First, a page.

While the titles of postings to this blog bear the names of houses their stories are naturally as much about the people these places have been handed on to as they are about, say, porticos and acreage. About how sometimes seemingly quite random fortune, or the transience of human bonds, can determine the destiny of even the greatest of estates. Take, for example, this entry from the Sunday Times Rich List of 2008:
Not unreasonably, a classic image of ancient lineage and centuries of predestined inheritance could be assumed by the casual reader, but is all quite as it seems? Sir Philip (l) might well be ‘old school’ in profile (though he is on Facebook, look him up) but on paper his patronymic noble and landed antecedence are, at least by the standards of others hitherto considered, really quite fresh.
As the nineteenth century drew to a close a distinct whiff of abuse was emanating from the British honours system. Prime minister ‘Lord Roseberry’s resignation honours list of 1895 marked something of a watershed..a baronetcy for a turncoat backbencher [Herbert Naylor-Leyland, then aged 31] was the last straw. From then on it was a straight and downhill path to the era of Lloyd George‘.¹ But, however it was ‘earned’, the title sat very nicely with the family’s Welsh country seat which had been acquired just fifty years earlier. So far, so obscure. It was to be the second marriage of Sir Philip’s maternal grandmother which would in time see him catapulted into the landed premier league.
In 1922, Joyce Langdale wed WWI-wounded Capt. Henry Fitzalan-Howard (later 2nd V. FitzAlan). ‘He was 40, she 24. The marriage was more often hard than it was happy’, but a daughter, Alathea, arrived in its second year.² Ten years later Lady FitzAlan gave birth again, to Elizabeth-Anne. The latter was herself married (to Sir Vivyan Naylor-Leyland) with a young son (Philip) by the time the FitzAlans divorced in 1955. Within a year Lady FitzAlan had become Lady Fitzwilliam (moving along just six pages in the 2,987-page Debrett’s), having slightly controversially (R.C.) married the 10th earl of that ilk.’They had first met in 1932 and kept in touch over the years’.²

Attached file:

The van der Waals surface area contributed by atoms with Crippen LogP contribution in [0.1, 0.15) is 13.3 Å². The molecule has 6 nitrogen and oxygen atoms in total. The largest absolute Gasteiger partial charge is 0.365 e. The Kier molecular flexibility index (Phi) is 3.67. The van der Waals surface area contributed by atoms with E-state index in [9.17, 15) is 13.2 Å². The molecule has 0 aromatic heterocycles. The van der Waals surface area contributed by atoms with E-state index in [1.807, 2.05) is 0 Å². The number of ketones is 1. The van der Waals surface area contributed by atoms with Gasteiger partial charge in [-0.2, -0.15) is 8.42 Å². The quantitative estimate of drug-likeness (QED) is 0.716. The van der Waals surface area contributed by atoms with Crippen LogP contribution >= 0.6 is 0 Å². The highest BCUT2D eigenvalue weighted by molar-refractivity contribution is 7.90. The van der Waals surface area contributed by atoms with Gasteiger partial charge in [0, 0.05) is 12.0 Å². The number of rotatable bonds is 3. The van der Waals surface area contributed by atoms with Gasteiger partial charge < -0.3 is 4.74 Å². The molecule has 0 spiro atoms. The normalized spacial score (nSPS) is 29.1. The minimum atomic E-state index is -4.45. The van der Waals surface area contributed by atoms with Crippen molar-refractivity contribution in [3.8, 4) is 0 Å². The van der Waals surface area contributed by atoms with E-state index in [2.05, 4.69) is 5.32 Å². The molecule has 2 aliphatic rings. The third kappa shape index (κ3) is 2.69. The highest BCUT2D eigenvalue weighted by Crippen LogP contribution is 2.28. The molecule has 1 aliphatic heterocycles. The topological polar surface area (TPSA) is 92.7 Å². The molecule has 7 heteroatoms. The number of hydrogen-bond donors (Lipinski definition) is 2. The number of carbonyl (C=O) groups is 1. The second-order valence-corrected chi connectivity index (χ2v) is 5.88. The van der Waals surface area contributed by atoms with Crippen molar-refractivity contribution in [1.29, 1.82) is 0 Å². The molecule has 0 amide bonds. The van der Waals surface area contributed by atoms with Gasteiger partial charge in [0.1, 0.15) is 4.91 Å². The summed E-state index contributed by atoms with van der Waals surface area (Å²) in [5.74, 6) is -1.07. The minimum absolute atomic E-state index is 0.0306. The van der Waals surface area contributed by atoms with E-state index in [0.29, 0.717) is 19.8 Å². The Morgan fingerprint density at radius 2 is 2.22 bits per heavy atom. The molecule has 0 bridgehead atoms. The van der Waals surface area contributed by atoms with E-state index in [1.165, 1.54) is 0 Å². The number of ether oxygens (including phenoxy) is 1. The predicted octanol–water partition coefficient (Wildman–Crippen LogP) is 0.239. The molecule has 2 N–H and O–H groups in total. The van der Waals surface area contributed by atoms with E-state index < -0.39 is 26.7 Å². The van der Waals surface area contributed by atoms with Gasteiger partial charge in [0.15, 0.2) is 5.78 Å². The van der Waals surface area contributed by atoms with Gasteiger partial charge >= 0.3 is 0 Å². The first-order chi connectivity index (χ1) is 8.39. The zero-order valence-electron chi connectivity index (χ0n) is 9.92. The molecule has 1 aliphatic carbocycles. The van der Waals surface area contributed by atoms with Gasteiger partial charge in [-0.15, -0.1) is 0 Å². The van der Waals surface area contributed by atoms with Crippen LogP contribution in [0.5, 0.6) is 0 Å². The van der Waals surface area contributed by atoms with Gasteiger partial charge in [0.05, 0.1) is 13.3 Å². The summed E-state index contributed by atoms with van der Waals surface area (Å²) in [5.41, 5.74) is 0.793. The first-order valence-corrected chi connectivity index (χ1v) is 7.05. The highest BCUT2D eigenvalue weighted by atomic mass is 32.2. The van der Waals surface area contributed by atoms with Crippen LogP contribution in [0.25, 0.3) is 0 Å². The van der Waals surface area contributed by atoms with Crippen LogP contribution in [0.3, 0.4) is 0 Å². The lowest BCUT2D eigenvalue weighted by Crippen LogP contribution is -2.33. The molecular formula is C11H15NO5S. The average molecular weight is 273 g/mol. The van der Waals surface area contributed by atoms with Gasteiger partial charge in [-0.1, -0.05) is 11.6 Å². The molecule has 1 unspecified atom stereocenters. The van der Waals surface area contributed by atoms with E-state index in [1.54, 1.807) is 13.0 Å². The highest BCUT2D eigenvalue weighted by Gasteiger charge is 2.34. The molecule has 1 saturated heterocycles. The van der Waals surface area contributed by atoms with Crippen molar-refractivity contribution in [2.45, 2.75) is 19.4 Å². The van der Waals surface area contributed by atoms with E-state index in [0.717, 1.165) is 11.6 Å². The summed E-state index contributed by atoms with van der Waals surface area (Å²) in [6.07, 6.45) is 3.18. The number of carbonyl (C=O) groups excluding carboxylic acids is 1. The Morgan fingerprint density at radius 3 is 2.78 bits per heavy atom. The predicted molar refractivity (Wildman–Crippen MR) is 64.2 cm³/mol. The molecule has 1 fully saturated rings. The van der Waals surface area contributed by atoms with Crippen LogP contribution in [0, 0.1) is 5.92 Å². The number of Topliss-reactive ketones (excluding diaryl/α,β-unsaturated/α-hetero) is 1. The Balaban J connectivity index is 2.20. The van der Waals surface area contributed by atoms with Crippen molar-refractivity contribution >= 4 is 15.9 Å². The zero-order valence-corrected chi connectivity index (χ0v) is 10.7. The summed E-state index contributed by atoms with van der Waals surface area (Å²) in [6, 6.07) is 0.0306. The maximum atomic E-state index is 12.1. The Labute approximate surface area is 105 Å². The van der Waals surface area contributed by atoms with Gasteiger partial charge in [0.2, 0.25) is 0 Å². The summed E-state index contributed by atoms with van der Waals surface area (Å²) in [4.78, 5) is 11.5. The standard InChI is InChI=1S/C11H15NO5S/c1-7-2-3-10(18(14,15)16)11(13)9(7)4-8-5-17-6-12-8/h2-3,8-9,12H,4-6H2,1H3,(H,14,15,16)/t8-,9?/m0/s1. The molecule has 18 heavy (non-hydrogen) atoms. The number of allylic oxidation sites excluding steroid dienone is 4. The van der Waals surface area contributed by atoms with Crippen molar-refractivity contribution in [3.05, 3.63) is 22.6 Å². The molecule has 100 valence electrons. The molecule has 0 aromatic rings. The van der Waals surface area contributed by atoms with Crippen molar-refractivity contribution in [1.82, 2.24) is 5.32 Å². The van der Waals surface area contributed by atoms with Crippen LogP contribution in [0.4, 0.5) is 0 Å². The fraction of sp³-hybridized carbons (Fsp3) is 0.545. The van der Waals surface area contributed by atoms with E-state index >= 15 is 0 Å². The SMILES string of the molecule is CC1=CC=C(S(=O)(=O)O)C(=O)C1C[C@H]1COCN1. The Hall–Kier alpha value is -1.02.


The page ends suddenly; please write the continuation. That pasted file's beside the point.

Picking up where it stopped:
The earl died apparently heirless in 1979 (his brother’s claim to the title had been ruled illegitimate in 1951), leaving the vast Fitzwilliam estates to his wife and her younger daughter, Elizabeth-Anne.
As Joyce’s sister remarked at the time of the second marriage, ‘It’s complicated’.By the time Sir Philip inherited, the Fitzwilliam Estate had divested itself of the unfeasibly proportioned Yorkshire house, Wentworth Woodhouse, favouring instead their other Grade I house and the original Fitzwilliam seat, Milton, just outside Peterborough (r). Wholly private and passed only by inheritance since 1502…
…Milton – one side Elizabethan, the other Palladian with architects Sir William Chambers, Henry Flitcroft and John Carr all significantly represented – was naturally on Handed on‘s radar but its candidature was torpedoed last month by the publication of a new book. Sumptuously illustrated (‘country house porn’, Tatler magazine called it), ‘The English Country House‘ profiles ten houses ‘that have never been sold [and are] still in the hands of descendants of the original owners’ – great idea! Milton’s excellently preserved distinction is revealed across twenty-two of its pages…
…and, copper-bottomed qualifier though it is, Handed on heartily recommends you read about there instead. But since we’ve come all this way let’s stop by the Naylor-Leyland seat, Nantclwyd Hall, an association merely 170 years old and with its roots in a lottery win to boot!
If the Naylor-Leylands have generally been riding life’s up escalator, the opposite direction of travel might read something like this: